W- Is my wing laid out correctly and or did I build a wall and check all my lines are free and clear of brush, weeds and obstructions? I also like to do this as I'm launching and immediately after launch to make sure no lines are tangled, no brush, grass or other objects are hanging from them and I don't have any cravats or obvious dimples in my wing that would signify a problem.
  - If my AIR123TW drill takes more than 30 seconds then I do my motor run-up one more time right before I launch.
  - Landing or kiting in higher winds with a motor unit can be different, even a little difficult, than with a standard paragliding harness. In higher winds paraglider pilots are trained to lean forward into the torpedo, driving the pig, or bird position to be able to really dig into the wind and prevent themselves from being dragged over backwards by the wing. This is not as easy on a motor unit because of the weight, lack of flexibility, and the cage. You can lean forwards a little but not near enough to prevent higher winds from dragging you over backwards if you aren't prepared. If you are kiting a motor unit in higher winds you need to have the power on to push you forward and use the power to prevent you from falling over backwards or you need to turn around into a reverse position. There are a few other motor units with the hang points fixed in a lower position like the Flatop but the majority are not. Motors with higher attachment points may make it easier to turn around but they are near impossible to kite in high winds because of the high hang points. On a Flatop, and those few other machines with lower fixed hang points, which you'll find helps prevent riser twists in the air and gives you a lot of stability in flight, it is difficult to turn around to a reserve position in higher winds while kiting because the comfort bars hold the risers apart so they don't come together as easily as on a free flight harness. Kiting any of the motor units is slightly harder than in a normal paragliding harness but as long as you remember to put some effort into your turn around you won't have a problem. If you land in higher winds or are kiting in higher winds you really need to throw that motor around to get the desired twist in your risers. You will also untwist very quickly if a gust should pop you off the ground so don't even try to kite in super high winds without becoming completely confident in milder conditions.
  - Flatops have skids below your seat and have a low center of gravity, which make them safer in that they act as a crumble zone, but it can be awkward to run backwards because your legs can hit the gas tank. You can walk backwards easily enough but running can cause you to fall over backwards. This is only a problem if you are trying to do a reverse launch in no wind. You may consider only doing a reverse if there is enough wind to pull your wing over your head without needing to move backwards very much, if at all. With wind less than ideal for reverse launching you should seriously consider a forward launch. Practice your forward launches with your paragliding harness until you can do at least 10 in a row effortlessly. If you want quick access to the flying the motors in our clinics, come prepared with a solid forward launch. Learn to stay under the center of your glider as it comes up, to keep moving, and to dampen the surge if the glider tries to accelerate past your head.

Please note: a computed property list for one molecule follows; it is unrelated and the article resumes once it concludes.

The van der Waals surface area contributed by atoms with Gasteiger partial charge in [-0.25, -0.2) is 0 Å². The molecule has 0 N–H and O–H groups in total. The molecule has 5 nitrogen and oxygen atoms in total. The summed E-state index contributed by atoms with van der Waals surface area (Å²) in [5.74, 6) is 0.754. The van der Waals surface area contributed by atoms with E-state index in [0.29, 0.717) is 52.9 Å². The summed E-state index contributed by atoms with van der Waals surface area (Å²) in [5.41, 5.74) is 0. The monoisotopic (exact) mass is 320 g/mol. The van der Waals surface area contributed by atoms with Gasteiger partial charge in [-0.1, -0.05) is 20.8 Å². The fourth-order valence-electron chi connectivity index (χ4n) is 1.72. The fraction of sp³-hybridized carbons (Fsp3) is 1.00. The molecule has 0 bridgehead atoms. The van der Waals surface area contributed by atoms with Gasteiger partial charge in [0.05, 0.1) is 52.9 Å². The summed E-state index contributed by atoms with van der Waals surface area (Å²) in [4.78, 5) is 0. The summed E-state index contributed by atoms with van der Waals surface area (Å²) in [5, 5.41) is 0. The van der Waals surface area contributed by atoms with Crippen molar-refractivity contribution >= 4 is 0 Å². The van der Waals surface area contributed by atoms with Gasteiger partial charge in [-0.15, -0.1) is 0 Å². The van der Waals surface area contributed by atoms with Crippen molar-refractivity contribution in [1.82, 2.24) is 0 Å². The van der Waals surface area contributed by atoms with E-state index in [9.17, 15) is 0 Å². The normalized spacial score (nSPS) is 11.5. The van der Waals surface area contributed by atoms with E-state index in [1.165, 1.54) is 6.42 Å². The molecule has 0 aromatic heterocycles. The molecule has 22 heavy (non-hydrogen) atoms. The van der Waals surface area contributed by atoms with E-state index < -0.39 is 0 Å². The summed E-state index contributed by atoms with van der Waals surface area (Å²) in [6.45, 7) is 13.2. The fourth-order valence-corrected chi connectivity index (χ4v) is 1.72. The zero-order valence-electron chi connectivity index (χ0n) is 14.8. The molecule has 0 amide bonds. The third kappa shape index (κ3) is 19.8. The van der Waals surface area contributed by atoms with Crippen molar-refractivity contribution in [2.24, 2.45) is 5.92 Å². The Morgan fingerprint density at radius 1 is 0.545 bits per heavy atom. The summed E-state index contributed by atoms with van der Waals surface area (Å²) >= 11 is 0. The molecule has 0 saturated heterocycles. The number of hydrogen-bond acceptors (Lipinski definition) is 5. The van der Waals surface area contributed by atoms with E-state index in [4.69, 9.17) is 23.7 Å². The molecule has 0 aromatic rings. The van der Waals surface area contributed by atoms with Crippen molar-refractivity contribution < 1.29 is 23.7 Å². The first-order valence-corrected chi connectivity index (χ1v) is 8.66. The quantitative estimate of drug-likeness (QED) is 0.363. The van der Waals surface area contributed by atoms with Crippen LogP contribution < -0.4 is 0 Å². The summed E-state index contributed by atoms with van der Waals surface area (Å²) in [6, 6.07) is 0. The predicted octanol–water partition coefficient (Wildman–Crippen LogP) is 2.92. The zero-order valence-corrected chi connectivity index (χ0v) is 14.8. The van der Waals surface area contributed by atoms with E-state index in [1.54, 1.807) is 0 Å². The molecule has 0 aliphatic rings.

- Here are basic instructions for making a smooth forward launch:
       - You want to explode out of the hole like a sprinter. Messing up launches is no fun at all so you want to put 100% effort into every launch to make sure you nail it first time. Make sure you are lined up into the wind, even set streamers down your launch line to confirm you are straight into the wind. Start with the engine at idle; then walk backwards into your lines so you're only about 6-8 feet from your wing. Make sure you move the lines out to the side of your motor so they are fully clear and won't get caught on the skids when you run forward. While holding your "A" risers sprint to the end of the lines hitting them hard but still with the motor at idle. Lean forward while doing this, which not only helps with your sprint but by leaning forward it holds the skids out of the way of your legs so you can take nice powerful strides. This should rip the wing off the ground and over your head very quickly, but remember to consider surge control if it feels as though it's going to fly past your head. If the glider is coming up slowly be prepared as the wing locks in above your head to let go of the A risers and hit full throttle. Now is when you'll transition your run from leaning forward and sprinting to standing upright and letting the motor push you forward. It is important to make this transition without any hesitation or any pause or stop in forward momentum or speed. If you feel as though it's not going to happen keep moving forward and hit your kill switch. By still moving forward you will reduce the risk of dropping lines or canopy into the prop. It can take a few seconds for the prop to stop spinning after using the kill switch so keep the glider and lines behind you during an abort.